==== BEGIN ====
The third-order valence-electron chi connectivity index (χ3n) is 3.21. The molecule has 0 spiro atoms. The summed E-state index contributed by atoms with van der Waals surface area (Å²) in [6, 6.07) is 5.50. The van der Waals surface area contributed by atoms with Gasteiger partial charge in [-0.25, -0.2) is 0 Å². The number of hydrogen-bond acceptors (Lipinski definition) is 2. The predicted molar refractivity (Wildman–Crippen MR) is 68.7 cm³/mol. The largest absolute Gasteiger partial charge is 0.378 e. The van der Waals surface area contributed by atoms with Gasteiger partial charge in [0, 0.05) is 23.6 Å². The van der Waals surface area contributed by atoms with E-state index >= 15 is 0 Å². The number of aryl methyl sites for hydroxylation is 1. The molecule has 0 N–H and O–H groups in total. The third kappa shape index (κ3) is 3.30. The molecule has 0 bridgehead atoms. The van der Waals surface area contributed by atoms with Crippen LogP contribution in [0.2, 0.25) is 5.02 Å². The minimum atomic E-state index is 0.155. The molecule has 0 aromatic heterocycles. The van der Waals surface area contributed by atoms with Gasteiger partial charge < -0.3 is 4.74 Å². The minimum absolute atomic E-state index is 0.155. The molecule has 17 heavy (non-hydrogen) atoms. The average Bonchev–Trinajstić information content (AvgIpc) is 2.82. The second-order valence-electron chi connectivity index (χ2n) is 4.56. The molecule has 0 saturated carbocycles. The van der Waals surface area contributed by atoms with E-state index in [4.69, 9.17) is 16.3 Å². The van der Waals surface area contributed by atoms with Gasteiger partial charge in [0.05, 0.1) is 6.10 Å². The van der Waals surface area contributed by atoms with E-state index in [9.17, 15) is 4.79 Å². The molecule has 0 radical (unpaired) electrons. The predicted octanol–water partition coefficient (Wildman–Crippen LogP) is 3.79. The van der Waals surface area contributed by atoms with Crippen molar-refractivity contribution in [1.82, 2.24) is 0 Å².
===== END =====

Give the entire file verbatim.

The third-order valence-electron chi connectivity index (χ3n) is 3.21. The molecule has 0 spiro atoms. The summed E-state index contributed by atoms with van der Waals surface area (Å²) in [6, 6.07) is 5.50. The van der Waals surface area contributed by atoms with Gasteiger partial charge in [-0.25, -0.2) is 0 Å². The number of hydrogen-bond acceptors (Lipinski definition) is 2. The predicted molar refractivity (Wildman–Crippen MR) is 68.7 cm³/mol. The largest absolute Gasteiger partial charge is 0.378 e. The van der Waals surface area contributed by atoms with Gasteiger partial charge in [0, 0.05) is 23.6 Å². The van der Waals surface area contributed by atoms with E-state index >= 15 is 0 Å². The number of aryl methyl sites for hydroxylation is 1. The molecule has 0 N–H and O–H groups in total. The third kappa shape index (κ3) is 3.30. The molecule has 0 bridgehead atoms. The van der Waals surface area contributed by atoms with Crippen LogP contribution in [0.2, 0.25) is 5.02 Å². The minimum atomic E-state index is 0.155. The molecule has 0 aromatic heterocycles. The van der Waals surface area contributed by atoms with Gasteiger partial charge < -0.3 is 4.74 Å². The minimum absolute atomic E-state index is 0.155. The molecule has 17 heavy (non-hydrogen) atoms. The average Bonchev–Trinajstić information content (AvgIpc) is 2.82. The second-order valence-electron chi connectivity index (χ2n) is 4.56. The molecule has 0 saturated carbocycles. The van der Waals surface area contributed by atoms with E-state index in [4.69, 9.17) is 16.3 Å². The van der Waals surface area contributed by atoms with Gasteiger partial charge in [0.05, 0.1) is 6.10 Å². The van der Waals surface area contributed by atoms with E-state index in [9.17, 15) is 4.79 Å². The molecule has 0 radical (unpaired) electrons. The predicted octanol–water partition coefficient (Wildman–Crippen LogP) is 3.79. The van der Waals surface area contributed by atoms with Crippen molar-refractivity contribution in [1.82, 2.24) is 0 Å².